New Jersey voter rolls have over 8,000 duplicate registrations, report

The Public Interest Legal Foundation has tracked issues with voter rolls in several states including Arizona, Georgia and Pennsylvania

Updated: June 7, 2022 - 11:39am

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A legal nonprofit group says New Jersey voter rolls have over 8,200 duplicate names, which creates the potential for one person to vote multiple times.

The findings by the Public Interest Legal Foundation also show several dozen individuals whose names are on the rolls three times, and a handful have their names on the rolls four, five and even six times.

"New Jersey’s voter registration system, like nearly every other studied by PILF, can be tricked into registering a person multiple times with extremely similar biographical data inputs at the same addresses." according to foundation analysis published this week and reported by the Epoch Times.

The report states that the most common issue with duplicate registrations came down to sometimes "subtle" typographic errors such as mixed up letters.

"As an example, Julia Rose and Juila Rose are the same person, but she has duplicate registrations with unique voter identification numbers," the report reads.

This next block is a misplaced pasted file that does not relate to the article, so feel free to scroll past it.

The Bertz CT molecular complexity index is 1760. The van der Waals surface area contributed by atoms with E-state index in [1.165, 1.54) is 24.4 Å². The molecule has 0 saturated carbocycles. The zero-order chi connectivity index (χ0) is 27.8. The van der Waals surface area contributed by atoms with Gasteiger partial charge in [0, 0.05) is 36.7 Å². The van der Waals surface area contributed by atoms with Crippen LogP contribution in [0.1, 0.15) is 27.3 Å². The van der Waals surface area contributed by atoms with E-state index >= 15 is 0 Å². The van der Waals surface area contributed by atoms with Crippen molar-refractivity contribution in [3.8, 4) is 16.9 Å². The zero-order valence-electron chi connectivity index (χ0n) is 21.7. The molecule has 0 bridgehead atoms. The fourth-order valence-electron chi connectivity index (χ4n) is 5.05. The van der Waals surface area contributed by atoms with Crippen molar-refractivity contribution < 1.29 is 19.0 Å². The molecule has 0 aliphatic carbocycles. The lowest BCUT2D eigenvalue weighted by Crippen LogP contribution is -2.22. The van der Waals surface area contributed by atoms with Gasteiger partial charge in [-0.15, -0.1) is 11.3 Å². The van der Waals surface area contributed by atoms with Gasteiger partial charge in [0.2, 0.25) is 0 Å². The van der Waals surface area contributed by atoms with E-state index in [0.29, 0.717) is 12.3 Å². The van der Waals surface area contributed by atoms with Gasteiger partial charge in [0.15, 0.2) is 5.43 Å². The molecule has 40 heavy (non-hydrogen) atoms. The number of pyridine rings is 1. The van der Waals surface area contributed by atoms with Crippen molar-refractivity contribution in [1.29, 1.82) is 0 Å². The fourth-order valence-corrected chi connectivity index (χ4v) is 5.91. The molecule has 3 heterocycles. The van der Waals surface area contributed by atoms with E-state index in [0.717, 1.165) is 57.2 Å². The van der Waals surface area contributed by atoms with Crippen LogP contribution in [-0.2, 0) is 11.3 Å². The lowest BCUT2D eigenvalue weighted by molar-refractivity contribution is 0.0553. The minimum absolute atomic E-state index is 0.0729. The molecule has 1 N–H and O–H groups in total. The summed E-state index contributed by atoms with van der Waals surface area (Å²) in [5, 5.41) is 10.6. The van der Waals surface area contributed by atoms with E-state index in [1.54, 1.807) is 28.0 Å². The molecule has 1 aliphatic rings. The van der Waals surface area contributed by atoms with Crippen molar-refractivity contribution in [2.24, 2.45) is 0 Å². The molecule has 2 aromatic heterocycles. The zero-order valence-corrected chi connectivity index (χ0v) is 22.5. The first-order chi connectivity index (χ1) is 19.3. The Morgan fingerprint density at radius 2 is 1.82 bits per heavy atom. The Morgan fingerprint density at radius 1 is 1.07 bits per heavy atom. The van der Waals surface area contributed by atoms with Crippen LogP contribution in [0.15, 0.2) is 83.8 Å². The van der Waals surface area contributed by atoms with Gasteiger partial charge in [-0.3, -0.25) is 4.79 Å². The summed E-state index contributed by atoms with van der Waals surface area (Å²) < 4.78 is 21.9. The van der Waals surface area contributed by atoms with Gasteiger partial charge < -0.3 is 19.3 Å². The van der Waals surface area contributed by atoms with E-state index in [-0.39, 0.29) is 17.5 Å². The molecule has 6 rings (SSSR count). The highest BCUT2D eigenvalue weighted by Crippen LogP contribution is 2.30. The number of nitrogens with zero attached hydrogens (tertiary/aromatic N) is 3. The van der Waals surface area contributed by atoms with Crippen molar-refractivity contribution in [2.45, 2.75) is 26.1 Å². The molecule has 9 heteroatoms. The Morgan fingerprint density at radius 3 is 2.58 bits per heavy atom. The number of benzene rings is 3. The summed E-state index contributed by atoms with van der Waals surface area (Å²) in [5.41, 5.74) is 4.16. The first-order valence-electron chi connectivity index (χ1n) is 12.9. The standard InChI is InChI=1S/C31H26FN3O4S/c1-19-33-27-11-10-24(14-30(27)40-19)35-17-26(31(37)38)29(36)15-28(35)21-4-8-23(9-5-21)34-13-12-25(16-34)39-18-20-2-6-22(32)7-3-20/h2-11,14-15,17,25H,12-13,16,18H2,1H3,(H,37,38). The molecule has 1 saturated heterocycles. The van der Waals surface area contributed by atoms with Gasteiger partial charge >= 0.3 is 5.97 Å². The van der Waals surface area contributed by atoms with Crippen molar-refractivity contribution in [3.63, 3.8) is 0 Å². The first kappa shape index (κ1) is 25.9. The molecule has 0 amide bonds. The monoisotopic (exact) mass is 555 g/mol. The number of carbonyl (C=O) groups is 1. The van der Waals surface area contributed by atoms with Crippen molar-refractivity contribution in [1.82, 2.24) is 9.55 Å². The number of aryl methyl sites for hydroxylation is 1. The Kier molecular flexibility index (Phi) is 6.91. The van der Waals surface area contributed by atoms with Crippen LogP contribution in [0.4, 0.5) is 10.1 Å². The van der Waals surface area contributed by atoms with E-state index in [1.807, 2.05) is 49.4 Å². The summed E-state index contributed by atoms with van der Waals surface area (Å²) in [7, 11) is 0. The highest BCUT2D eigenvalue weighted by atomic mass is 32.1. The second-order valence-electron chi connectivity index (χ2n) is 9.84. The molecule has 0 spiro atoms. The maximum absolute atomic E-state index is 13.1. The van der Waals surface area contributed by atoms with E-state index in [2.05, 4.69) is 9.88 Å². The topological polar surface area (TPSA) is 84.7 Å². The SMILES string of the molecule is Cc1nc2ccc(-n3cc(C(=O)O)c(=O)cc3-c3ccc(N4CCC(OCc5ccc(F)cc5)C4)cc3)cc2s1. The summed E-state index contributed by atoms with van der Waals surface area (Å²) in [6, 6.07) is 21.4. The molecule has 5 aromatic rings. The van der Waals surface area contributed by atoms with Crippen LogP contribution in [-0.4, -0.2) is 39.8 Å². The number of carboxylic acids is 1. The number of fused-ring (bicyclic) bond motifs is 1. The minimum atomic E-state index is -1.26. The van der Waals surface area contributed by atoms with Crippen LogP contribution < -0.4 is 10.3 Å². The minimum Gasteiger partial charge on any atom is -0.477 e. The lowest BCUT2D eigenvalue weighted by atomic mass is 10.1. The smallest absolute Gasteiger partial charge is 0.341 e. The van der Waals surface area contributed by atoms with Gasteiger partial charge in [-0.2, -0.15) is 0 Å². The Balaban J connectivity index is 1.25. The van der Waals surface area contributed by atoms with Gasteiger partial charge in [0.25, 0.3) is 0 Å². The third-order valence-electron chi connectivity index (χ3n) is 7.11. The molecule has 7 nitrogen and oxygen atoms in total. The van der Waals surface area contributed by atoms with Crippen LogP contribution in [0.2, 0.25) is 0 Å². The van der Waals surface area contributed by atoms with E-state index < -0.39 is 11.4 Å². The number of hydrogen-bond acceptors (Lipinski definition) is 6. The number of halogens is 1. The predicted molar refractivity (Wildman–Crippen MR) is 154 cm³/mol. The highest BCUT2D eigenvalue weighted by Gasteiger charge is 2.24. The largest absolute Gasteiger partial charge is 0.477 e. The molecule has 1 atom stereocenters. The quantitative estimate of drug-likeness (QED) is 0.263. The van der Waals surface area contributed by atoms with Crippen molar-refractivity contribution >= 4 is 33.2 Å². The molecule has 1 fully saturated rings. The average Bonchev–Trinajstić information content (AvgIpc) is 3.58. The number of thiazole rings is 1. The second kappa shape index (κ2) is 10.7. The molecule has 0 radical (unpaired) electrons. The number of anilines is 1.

The organization notified the New Jersey secretary of state about the issue.

Other names on the voter rolls were highlighted for a variety of reasons including missing or made-up biographical information such as dates of birth and registration dates.

And close to 2,400 individuals listed on the rolls as active voters have a birthday that would make them over 100 years old. 

"There are 2,398 registrants showing dates of birth in 1917 or before across New Jersey," also according to the report. "Given that the most recent average life expectancy data show to be 80.7 years in the state, the thousands of registrants aged well beyond 100 years deserve closer examination."

The foundation has documented similar issues with the voters rolls in such states as Arizona and North Carolina, in addition to other types of ballot inconsistencies in such swing states as Pennsylvania and Georgia.

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